Court documents suggest that EA is speeding towards legal victory
Tim Langdell’s confrontational use of the Edge trademark may be coming to an end.
A new legal document in circulation suggests that the Edge Games boss will likely lose trademark protection on the word ‘Edge’, following a legal pursuit from EA.
Electronic Arts crossed paths with Langdell following the release of the FPS Mirror’s Edge, a game with a title Langdell deemed unacceptable.
Langdell, as he does with all games which use the common noun ‘edge’, pursued legal action against the game’s developer DICE.
His confidence in being protected by the Edge trademark was revealed to Develop back in November, when he claimed that EA’s legal fight is “guaranteed to fail since EA has failed to meet the basic requirements to get a mark cancelled in either territory.”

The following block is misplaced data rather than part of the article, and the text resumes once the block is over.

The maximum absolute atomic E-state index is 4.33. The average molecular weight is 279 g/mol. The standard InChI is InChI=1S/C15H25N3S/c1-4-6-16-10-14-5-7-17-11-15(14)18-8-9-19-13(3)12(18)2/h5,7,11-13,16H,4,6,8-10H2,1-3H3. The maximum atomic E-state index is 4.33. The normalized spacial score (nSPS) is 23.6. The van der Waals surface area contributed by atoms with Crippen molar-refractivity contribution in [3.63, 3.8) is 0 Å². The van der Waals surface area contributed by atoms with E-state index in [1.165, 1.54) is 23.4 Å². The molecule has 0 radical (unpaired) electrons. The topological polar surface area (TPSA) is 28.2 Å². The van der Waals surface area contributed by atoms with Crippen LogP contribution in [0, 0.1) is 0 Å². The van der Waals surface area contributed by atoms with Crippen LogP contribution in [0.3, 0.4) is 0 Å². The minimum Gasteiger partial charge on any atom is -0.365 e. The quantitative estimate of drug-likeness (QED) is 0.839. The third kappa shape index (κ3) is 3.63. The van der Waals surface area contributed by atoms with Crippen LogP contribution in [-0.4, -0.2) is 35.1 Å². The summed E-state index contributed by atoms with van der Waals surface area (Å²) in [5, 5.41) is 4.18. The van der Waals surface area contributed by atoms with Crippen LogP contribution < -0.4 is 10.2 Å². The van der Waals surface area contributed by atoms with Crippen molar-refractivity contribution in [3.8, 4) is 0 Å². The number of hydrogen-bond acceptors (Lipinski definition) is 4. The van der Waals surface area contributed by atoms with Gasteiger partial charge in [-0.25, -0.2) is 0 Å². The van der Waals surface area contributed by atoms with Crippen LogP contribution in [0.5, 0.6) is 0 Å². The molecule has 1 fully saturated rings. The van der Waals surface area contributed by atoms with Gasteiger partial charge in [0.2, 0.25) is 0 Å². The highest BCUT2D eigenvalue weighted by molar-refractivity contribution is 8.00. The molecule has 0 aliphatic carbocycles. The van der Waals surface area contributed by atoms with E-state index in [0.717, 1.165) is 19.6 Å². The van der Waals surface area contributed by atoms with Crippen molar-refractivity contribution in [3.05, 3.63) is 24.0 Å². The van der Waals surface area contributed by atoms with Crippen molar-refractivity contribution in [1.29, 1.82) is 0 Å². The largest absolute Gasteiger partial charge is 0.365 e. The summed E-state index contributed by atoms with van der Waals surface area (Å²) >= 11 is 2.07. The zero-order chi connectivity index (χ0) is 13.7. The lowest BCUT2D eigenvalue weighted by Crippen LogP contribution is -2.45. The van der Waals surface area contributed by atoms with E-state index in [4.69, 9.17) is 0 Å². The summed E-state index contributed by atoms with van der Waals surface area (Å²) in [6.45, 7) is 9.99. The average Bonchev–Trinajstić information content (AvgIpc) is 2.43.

He said, “Despite rumours to the contrary, Edge Games has either won every dispute in the past 20 years over the mark Edge or has settled amicably with the other party ending the dispute with an agreement in Edge Games' favour."
“That acknowledges and reaffirms Edge's ownership of the mark Edge.”
The new documents suggest, however, that Langdell’s trademark is in process of being cancelled, pending stipulations of trademark law.
[TIMELINE: LANGDELL'S LEGAL CRUSADE]
Johan Andersson, a rendering architect at EA studio DICE with a passion for Twitter, broke the news. His initial message has since been deleted.
Andersson followed up by claiming that “on a second note, that 'Edge' news was probably not a confirmed kill, more of a good update. But should be inevitable.”
Develop is contacting the parties involved for comment.
Andersson has expressed that his views are personal opinion, adding that his perspective on the situation has not come with any inside knowledge.
The legal matter remains unresolved.